At the core of the Entrepreneurs' Organization (EO)'s mission is an unrelenting commitment to support entrepreneurs at every stage with the knowledge and tools necessary to grow their companies. The organization offers a structured mentorship program that fosters relationships aimed at high-level leadership and personal development within a set timeframe, enabling mentees to work toward personalized, measurable and attainable goals with encouragement from an experienced mentor. We asked EO members about mentorship. Here's what they shared.
As an entrepreneur, the right mentoring relationship can provide the fuel necessary to drive your business to new heights. Yet the process of connecting with the right mentor can seem overwhelming. How do you find your ideal mentor? What type of mentor should you seek? And on the flip side, if you're an established entrepreneur, what are the advantages of becoming a mentor?
Whether you have a specific person in mind or you're seeking someone new to help you reach your business goals, look for the following qualities in any potential mentor.
It's important to feel comfortable speaking openly with your mentor. It's equally important that he or she feels comfortable being direct with you. But your mentor doesn't need to be your best pal. In fact, mentors may be more effective if they're able to view your business with fresh, unbiased eyes.
Look for someone who asks questions that help you work through your challenges. A good mentor guides you, rather than solving problems for you. If you can't agree on the way you want to interact, it may be wise to choose a different mentor.
"We were both unsure whether the mentorship needed to be a hierarchical relationship to be successful," says entrepreneur Gogo Schumacher, a member of EO Switzerland-Zurich, who served as a mentor through the EO Mentorship program.
"The time we invested in discussing that question at the beginning, even before engaging, was key to managing expectations. That our relationship turned into a friendship is an unexpected gift," Gogo says.
Remember, a mentorship is a formal relationship similar to the one you might have with a paid business coach. It has a beginning and an end--and it's governed by terms you set together.
2. Big-picture commitment
Especially if you're an early-stage entrepreneur, it may be tempting to seek a mentor who acts as a teacher, telling you what to do and how to do it.
However, mentors should demonstrate a commitment to helping you define your goals and find the right solutions, even if that means watching you make mistakes. Look for a mentor who is dedicated to your long-term development as an entrepreneur, not only to your achievement of a specific business goal.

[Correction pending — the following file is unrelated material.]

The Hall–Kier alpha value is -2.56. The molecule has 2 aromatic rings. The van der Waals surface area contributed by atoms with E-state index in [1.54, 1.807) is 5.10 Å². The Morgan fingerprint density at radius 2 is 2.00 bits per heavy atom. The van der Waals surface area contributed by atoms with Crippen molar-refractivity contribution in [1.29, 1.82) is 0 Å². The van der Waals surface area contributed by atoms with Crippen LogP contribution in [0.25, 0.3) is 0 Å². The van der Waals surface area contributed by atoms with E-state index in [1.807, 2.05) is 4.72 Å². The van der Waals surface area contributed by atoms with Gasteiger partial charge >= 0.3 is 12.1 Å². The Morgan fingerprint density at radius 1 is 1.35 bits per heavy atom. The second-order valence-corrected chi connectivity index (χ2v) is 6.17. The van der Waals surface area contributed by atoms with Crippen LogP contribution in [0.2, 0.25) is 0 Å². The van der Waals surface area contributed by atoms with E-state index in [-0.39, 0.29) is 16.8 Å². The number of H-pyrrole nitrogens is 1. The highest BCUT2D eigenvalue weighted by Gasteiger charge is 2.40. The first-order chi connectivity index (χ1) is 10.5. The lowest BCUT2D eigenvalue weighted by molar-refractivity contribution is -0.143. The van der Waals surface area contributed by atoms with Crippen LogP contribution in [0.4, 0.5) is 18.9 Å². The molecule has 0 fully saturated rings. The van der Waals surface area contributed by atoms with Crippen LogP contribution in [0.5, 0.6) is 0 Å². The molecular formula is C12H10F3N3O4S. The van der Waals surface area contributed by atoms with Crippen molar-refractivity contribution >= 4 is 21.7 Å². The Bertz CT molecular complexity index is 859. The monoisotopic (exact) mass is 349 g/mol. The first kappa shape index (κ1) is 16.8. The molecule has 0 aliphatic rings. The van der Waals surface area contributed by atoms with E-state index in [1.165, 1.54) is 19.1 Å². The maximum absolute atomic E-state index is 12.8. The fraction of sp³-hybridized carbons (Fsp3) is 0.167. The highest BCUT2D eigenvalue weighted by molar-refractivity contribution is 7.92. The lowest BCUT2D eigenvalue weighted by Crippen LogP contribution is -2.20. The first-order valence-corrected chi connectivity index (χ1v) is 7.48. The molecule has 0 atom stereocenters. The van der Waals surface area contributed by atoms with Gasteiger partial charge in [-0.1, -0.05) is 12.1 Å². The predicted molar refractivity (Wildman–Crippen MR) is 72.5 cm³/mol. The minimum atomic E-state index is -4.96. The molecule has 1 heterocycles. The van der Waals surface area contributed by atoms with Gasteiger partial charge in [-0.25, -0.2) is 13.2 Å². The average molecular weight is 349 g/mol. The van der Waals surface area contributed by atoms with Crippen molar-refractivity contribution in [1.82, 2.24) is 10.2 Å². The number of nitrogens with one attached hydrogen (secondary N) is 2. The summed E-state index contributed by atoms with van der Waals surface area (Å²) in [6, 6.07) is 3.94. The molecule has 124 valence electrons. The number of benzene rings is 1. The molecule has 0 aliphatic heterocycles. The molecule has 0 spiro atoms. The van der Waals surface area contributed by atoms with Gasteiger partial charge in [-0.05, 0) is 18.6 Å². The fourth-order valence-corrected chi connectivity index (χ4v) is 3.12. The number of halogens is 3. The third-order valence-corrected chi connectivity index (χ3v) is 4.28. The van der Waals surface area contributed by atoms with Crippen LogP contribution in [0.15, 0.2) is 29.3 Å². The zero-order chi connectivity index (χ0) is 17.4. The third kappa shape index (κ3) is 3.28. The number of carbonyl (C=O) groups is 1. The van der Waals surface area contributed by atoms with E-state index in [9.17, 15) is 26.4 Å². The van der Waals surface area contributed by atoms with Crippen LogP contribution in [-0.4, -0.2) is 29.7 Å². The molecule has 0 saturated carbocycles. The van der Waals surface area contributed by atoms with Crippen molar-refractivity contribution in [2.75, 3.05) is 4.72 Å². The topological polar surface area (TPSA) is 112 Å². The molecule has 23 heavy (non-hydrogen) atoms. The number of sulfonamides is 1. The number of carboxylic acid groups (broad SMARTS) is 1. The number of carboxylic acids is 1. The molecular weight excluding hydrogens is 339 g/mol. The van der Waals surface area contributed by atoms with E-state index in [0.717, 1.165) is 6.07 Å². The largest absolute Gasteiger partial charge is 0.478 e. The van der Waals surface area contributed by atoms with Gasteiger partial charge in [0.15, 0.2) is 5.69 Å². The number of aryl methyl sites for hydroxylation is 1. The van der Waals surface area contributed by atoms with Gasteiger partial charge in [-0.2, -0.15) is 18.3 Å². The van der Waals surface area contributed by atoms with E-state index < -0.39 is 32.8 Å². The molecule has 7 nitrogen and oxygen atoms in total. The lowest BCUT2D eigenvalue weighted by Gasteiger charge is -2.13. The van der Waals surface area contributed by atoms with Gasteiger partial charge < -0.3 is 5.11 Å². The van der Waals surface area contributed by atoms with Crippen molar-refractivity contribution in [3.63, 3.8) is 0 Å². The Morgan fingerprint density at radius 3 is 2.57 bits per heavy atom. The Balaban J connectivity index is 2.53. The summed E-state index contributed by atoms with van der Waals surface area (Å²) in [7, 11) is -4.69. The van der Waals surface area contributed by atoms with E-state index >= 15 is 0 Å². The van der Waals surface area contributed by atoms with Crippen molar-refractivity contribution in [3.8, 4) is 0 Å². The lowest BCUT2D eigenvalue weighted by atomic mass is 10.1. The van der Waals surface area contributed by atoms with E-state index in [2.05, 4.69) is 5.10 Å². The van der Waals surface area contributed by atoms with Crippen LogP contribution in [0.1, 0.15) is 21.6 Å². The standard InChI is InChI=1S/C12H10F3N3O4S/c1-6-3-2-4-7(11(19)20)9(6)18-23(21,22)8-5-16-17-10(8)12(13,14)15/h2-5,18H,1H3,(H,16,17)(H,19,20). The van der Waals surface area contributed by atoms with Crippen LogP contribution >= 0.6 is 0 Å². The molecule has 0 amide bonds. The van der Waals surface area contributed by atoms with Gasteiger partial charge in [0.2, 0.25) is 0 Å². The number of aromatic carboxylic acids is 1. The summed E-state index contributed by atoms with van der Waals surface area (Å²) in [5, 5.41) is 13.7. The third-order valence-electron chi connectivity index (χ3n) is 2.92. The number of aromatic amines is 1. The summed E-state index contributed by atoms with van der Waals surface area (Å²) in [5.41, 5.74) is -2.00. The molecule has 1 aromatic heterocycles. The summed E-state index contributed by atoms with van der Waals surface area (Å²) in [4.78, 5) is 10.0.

"My mentor helped me create reports in my accounting program so that I could see where my business stood in real-time," explains Australian entrepreneur and EO Brisbane member Gerard Murtagh. "That helped me understand the importance of certain key levers in my business."
A great mentor will be willing to share detailed positive and negative experiences from their career as you talk through your plans. Experience sharing is one of the best ways that mentors can help you make a more informed decision or avoid a pitfall.
At the same time, they should boost your courage to take bold steps in pursuit of goals. While a mentor doesn't need to agree with every choice you make, they should respect and support you through the process--even if you make a misstep that they saw coming.
"At some point, I wanted to cut costs, but what I needed to do was increase revenue," Murtagh says. "Without my mentor's insights, I wouldn't have had the confidence to keep the growth going."
Entrepreneurs are, by nature, big thinkers. Sometimes, that can lead to starting or trying many things, but following through on only a few. In a successful mentorship, you'll share goals and plans with your mentor and follow-up regularly.
While it's on you to take action, your mentor should serve as an accountability partner. If you need to change plans, your mentor will be up-to-speed on your thought process and able to help you successfully pivot.
Mentorship is intended to help you, so don't expect your mentor to prompt you for progress reports. Instead, be prepared with updates when you connect.
Perhaps the most critical trait to find in a mentor is experience.
Many entrepreneurs equate experience with age--or financial success in the same industry. This isn't always the case, however. In fact, says Murtagh, "Everyone has a unique view of the world, and their experiences can help fast-track your growth regardless of whether they are old or young."
Similarly, you may find that a mentor in a different industry has precisely the experience you need despite not being intimately familiar with your product or services. A great leader may help you update your accounting techniques, ramp up staff satisfaction or take your marketing efforts to the next level.
If you're able to identify a specific area of your business to target, work with your mentor to achieve progress in that field--and then move on to a new mentorship focused on another aspect of your business.